Covid-19: 'No need to panic' about Omicron variant, 'symptoms are mild' so far - SAMA board chair

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Dr Angelique Coetzee – who is also board chairperson of the SA Medical Association.
Dr Angelique Coetzee – who is also board chairperson of the SA Medical Association.
PHOTO: Deon Raath
  • A Tshwane medical doctor says, unlike previous variants, the Covid-19 patients she treats do not have serious symptoms.
  • She urged people not to panic, as the patients have not needed hospital admission.
  • An expert in infectious diseases says, although the mild symptoms are good news, doctors should be cautious because not much is known about the new variant.

As scientists race to decode the Omicron variant, a medical practitioner has urged the public not to panic, as patients so far had shown no severe symptoms, or the need for hospital treatment.

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Dr Angelique Coetzee – who is also board chairperson of the SA Medical Association (SAMA) and in a private practice in Pretoria – said, although the situation might change, the symptoms had not been serious so far.

"This is not only my own account. I consulted with other doctors in Atteridgeville, Midrand and so on, and they're seeing exactly what I am seeing. The symptoms are mild, and that's the most important message," she said.

Adding that things "might change", Coetzee said for now there seemed to be no serious symptoms being presented by patients.

She said: 

We are not even admitting them, they're at home and they get better within two to three days after we have seen them. Nothing spectacular at this stage, and there really is no need to panic.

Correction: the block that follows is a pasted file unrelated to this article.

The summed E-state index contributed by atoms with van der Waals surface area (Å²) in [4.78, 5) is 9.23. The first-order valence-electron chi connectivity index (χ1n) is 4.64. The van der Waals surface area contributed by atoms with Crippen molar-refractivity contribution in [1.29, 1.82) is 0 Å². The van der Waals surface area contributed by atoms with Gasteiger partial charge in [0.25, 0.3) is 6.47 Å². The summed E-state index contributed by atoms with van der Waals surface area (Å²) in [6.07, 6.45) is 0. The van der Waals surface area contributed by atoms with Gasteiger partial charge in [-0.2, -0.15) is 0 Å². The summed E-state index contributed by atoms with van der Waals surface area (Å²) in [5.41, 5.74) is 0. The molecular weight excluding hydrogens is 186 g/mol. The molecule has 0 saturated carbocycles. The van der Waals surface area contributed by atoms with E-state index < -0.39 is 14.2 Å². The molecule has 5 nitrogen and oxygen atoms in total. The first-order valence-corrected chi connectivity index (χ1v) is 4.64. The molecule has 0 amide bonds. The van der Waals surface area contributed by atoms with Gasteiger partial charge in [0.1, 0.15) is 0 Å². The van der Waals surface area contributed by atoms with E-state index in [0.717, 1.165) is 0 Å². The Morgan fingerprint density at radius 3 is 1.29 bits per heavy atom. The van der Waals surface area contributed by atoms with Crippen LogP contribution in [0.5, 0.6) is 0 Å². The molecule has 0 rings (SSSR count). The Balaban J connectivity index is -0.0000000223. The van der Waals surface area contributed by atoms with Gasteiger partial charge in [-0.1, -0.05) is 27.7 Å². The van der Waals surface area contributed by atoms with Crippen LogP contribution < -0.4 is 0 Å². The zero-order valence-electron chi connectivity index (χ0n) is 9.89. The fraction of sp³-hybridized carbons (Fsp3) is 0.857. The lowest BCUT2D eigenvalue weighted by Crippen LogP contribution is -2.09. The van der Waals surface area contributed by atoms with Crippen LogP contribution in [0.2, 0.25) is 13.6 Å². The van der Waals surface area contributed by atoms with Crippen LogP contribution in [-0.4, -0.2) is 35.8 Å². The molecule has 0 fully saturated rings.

She added that hospitals in Tshwane were not experiencing high ICU admissions, but that this may change in the next two weeks.

However, infectious disease expert Dr Richard Lessells has warned that not much is known about the new variant, when it comes to its severity.

"It's just that there's a lot flying around from clinicians saying that all cases are mild. I think we need to exercise a bit of caution about that because this is largely affecting the younger age group, and as you might know, they are not at risk of getting severely sick anyway," he said.

Lessells added that there was timeline in patients, from when they became infected up until they got sick and required hospitalisation, maybe after a week or more.

He said:

Because we detected this so early, we don't really have a good sense of whether we will see severe cases or not. It's still early stages, this happened in the last week or two weeks, that's when cases started to rise.

South Africa is seeing a rise in Covid-19 infections that started to show in recent days in Gauteng, particularly in the Tshwane metropolitan area. Authorities have warned that the rising cases could see the country being hit by a fourth wave from next month.

The B.1.1.529 variant, named Omicron, was announced this week by government. It was detected during genomic sequencing by local scientists.

This led to several countries moving to restrict travel to and from South Africa and other African countries, including Botswana, Eswatini and Mozambique. The charge was led by the UK, Germany, Spain and the Philippines on Friday.

The move has left travellers stranded and helpless ahead of the busy festive season in December.

The government has slammed the actions taken by these countries, adding that South Africa should be applauded for identifying the new variant, instead of being shut out by the international community.

Lessells said the mild symptoms, especially in patients who are vaccinated or those who had Covid-19 before, was good news.

"I hope it stays that way while we gather data on this variant."

If you come across Covid-19 vaccination information that you do not trust, read Covid-19 vaccine myths debunked: Get the facts here. If you can't find the facts you're looking for, email us at the address mentioned in the article and we will verify the information with medical professionals.

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